The job market is constantly changing. No longer does an individual work for a company for 30 plus years and then retire and collect checks in the mail. Yes there are exceptions to every rule but in these current times companies will higher a younger person who can do more work and take more stress. They may even outsource their work to employees in a third world country so it can be done for cheaper.

Don’t expect to get your dream job right out of college. You may have to work on the side and apply numerous times before you land that job. Networking and an internship are powerful tools to land the position you want as well as the career center on campus. Check on campus-recruiting and career fairs. If you work within a company and a spot job that needs to be created try selling the idea to the company. You may have success in filling that position. Continue your search and remember there will be tough times but accept the struggle. Preserve and keep trying!

A great site we recommend when searching for jobs is www.monster.com and www.careerbuilder.com

According to the National Association of College and Employers look for about 6 things:

• What school you have attended
• Any volunteer work
• Any leadership positions you took
• What is your major?
• A High GPA (3.0 or above)
• Has been involved in extracurricular activities

The information listed above can be found here: http://www.naceweb.org/Publications/Spotlight_Online/2010/0106/Job_Outlook__What_do_employers_look_for_in_candidates_.aspx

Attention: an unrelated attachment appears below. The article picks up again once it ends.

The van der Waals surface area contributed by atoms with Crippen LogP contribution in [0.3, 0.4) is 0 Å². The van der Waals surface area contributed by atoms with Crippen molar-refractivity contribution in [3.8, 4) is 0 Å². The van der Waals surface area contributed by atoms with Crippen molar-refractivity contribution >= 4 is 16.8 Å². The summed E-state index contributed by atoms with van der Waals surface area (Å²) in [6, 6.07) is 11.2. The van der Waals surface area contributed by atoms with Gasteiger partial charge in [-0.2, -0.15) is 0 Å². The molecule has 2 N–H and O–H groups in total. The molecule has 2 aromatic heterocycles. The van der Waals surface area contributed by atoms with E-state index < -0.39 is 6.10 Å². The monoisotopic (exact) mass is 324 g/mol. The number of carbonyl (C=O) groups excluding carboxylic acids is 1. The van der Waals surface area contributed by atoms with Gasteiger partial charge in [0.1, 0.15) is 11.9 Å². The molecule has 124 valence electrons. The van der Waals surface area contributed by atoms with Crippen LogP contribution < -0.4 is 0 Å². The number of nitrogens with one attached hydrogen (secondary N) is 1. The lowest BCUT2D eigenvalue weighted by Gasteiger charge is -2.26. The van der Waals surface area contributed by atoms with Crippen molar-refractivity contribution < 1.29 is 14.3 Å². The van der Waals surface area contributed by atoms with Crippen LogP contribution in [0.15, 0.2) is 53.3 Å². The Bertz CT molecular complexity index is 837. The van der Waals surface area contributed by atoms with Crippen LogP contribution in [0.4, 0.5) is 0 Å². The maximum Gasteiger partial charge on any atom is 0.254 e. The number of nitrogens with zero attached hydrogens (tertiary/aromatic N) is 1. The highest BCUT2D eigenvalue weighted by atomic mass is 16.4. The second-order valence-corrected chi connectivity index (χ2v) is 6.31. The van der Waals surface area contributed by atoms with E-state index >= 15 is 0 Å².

It’s also important to have basic skills such as motivation, computer skills, a logical mindset, and working well with a team. After college you will be more familiar with skills since many of your classes will ask you to learn or practice these skills.

Getting a career/job is numbers game. You will apply to 15 and less than half will call you back. Out of those numbers you will be set with interviews. Some will have more than one interview. You will dress formally and be there for the interview ahead of time. Show up to the interview with your resume and confident self. So start looking for jobs and calling already! Your future is waiting!

Geriatrics: A Growing Market for Jobs

Sunday, October 24th, 2010

It has been estimated that 77 million Americans will begin hitting their retirement age this year (2010). Gerontology is a major or minor you can take  during college. It will give you an understanding on the growing population of retires. You will learn their habits, thinking patterns, and their health issues.

The elderly is society’s prized population. They have worked hard during their prime and desire to live another fulfilling part before they pass on. Sometimes the elderly can become dependent on others when they start facing health issues. They move into retirement homes where caretakers can effectively care for them.

Do you enjoy caring for others? Do you care deeply for the elderly? Then being a caretaker can be a motivating position for you. Other positions involve organizing activity programs for seniors, helping with insurance programs, and caring for the elderly at behavioral centers.

If you are interested look into your local phone book or on the internet and call the nearest retirement home. Ask them how you can apply. Ask for what prerequisites they are looking for since they may want a college degree before they interview you.